I enjoy good animation. And a good story. And creativity.
Not surprising, then, that I was intrigued by the Samurai Jack series when it hit Cartoon Network in the early 2000s. Admittedly, sometimes I thought it was weird; other times cheesy. And there were episodes I wasn't exactly enthralled with. But there were special times when the whole production team would just nail an episode. The combination of animation, backgrounds, audio, story line, and creativity hit the highest mark. The following clip provides an example.
And so I suppose it shouldn't be surprising that when I discovered menko a couple of years ago, they also intrigued me. The artwork and colors on many menko from the old days are just fantastic. So much so, that when I recently came across a book called Sayonara Home Run—which told the story of baseball and menko in Japan—I snatched it up and read it, cover to cover.
During that reading, I came across a particular Japanese baseball player whose profile reminded me of Samurai Jack.
Soon a formula worked itself out in my mind.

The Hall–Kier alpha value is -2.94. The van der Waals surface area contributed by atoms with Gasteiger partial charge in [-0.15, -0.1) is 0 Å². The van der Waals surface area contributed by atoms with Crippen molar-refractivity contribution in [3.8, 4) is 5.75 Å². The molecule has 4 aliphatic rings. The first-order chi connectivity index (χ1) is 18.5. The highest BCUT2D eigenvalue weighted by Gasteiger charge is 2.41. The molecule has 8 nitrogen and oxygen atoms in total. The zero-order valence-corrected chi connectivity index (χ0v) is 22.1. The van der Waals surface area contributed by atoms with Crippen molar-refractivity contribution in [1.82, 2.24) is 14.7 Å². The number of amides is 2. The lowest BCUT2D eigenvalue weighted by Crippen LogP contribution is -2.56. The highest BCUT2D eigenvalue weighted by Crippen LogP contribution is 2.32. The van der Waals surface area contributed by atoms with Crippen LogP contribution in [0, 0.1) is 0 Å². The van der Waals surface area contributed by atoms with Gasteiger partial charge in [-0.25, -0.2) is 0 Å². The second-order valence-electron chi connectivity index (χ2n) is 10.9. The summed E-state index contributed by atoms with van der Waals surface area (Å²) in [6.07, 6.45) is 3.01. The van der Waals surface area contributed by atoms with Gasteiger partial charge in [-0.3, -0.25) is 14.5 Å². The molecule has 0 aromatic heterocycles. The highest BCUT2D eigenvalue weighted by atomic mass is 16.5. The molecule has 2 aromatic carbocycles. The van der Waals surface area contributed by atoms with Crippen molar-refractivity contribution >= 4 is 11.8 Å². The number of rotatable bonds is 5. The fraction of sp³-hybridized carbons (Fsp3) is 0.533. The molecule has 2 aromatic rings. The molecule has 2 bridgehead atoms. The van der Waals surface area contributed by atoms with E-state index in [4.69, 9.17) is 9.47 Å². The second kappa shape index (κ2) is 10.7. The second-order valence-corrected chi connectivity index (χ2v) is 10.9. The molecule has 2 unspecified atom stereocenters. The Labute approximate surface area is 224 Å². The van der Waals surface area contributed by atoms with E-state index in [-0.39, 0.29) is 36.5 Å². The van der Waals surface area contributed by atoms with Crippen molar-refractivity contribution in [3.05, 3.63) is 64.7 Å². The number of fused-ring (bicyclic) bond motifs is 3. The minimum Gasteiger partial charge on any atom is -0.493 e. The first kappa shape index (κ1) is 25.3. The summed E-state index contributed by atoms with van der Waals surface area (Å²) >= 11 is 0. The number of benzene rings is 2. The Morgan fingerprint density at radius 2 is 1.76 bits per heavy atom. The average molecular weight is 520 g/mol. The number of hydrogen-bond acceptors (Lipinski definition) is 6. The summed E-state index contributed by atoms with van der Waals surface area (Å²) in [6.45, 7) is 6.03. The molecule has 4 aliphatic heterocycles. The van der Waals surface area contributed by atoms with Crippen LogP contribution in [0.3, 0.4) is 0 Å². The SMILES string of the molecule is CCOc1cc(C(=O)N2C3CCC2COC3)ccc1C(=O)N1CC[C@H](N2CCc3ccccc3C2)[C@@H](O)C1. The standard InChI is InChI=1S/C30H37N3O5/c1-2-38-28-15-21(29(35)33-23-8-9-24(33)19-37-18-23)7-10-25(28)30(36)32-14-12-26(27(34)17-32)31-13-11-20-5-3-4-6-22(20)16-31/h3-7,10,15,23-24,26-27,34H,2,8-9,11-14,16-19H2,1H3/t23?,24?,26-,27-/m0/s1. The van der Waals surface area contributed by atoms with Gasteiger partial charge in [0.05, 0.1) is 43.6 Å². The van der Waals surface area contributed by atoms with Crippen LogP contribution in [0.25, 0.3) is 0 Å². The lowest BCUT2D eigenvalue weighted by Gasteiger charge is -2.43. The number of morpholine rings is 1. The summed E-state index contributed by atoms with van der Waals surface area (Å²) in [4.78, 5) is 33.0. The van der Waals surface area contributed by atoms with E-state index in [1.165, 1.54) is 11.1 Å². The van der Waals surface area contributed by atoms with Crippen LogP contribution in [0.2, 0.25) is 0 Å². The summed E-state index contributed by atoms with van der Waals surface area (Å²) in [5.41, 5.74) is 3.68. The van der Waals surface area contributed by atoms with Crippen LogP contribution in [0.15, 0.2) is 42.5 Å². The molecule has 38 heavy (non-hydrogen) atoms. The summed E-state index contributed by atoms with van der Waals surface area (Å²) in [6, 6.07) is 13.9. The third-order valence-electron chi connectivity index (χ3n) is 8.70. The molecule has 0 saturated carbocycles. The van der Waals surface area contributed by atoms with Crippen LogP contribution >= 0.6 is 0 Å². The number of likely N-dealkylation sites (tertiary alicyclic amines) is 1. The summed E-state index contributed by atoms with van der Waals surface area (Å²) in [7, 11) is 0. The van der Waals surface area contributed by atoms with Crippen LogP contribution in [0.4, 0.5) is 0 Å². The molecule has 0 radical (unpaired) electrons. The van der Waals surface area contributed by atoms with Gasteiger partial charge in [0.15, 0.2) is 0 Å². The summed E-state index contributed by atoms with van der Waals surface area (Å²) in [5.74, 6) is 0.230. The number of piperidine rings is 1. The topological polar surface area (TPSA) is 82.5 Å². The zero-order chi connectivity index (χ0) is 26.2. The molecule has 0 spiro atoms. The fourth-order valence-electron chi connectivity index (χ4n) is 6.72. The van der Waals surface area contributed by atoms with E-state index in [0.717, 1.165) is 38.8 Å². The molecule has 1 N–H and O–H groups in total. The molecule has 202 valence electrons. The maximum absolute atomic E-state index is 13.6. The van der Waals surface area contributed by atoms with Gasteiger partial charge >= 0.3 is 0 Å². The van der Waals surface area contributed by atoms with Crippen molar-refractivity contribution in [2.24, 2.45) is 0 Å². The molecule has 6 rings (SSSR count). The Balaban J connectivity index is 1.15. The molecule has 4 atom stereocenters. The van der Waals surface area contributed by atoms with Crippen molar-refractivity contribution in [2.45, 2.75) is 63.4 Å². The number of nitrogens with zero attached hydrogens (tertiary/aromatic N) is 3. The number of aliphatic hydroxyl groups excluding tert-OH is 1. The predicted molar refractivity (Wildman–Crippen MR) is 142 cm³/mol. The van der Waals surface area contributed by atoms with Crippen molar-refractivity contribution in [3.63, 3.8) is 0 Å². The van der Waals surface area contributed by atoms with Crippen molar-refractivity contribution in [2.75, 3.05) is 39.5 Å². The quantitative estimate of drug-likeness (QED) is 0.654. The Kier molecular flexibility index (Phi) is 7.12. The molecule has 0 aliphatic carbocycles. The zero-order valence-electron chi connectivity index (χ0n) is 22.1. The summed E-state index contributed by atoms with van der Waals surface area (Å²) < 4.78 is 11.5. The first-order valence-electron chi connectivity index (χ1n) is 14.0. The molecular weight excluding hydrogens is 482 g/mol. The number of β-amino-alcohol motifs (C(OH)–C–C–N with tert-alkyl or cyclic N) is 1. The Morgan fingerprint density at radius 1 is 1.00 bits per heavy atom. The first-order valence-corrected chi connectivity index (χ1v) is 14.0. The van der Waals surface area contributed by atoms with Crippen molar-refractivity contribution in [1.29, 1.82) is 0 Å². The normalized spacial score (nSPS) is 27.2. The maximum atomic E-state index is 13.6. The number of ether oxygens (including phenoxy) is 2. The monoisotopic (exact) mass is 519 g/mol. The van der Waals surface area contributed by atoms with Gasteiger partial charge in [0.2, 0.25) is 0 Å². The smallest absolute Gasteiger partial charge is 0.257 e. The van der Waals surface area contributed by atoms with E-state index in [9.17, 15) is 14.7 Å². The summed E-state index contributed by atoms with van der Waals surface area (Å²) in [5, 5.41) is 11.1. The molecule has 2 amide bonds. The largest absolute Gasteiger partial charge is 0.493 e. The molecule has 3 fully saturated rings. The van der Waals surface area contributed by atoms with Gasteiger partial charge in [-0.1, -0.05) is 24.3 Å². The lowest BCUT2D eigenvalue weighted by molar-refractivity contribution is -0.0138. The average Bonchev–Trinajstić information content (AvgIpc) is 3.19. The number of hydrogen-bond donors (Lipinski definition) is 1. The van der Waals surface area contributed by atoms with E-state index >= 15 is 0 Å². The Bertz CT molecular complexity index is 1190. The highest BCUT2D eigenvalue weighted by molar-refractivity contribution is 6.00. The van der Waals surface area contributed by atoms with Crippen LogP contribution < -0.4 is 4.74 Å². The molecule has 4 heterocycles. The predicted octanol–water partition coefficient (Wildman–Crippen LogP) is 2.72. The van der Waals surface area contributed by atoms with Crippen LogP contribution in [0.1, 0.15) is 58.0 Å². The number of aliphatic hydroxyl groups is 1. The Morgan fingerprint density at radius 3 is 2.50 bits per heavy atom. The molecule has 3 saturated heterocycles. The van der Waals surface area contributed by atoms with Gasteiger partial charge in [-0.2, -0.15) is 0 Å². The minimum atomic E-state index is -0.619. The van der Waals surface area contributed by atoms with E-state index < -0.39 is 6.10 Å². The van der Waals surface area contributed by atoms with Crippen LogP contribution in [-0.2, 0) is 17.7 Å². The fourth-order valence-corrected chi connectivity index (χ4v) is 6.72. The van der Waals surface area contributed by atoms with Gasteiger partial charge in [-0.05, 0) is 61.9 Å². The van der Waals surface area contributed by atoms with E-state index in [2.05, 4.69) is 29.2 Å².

Menko + Samurai Jack = Custom Card.
So I got to work. Here's how it turned out. (Front and back shown.)
Design elements on the card front: The Japanese kanji character at top left is for "samurai". The phonetic "Jakku" ties the card to phonetic spellings used on baseball menko of the late-1940s, and indicates how a Japanese speaker might pronounce the American name "Jack" using the syllable sounds of the Japanese language. A famous example from the era is a Babe Ruth menko that spells his name "Bebu Lusu" on the front.
As for the card back, the image of Jack is from an episode that was set in outer space (season 01, episode 05). The number 0105 on top is a little reference to that. On the bottom, the Japanese katakana characters spell out the word "spaceman" (su pe - su man).
For extra realism, I placed the digital designs on top of a scan that I'd made of an actual baseball menko. I really like the way it looks, to the point that I'm going to try printing some here at home. If it works out well, I'll post an update on the blog.
Until then, thanks very much for reading. Hope you enjoyed this special custom menko.
PS: Ryan at Japanese Sumo Wrestling Cards and Menko, thank you for verifying the kanji and katakana characters for me. If the printed versions do work out, you're definitely getting one.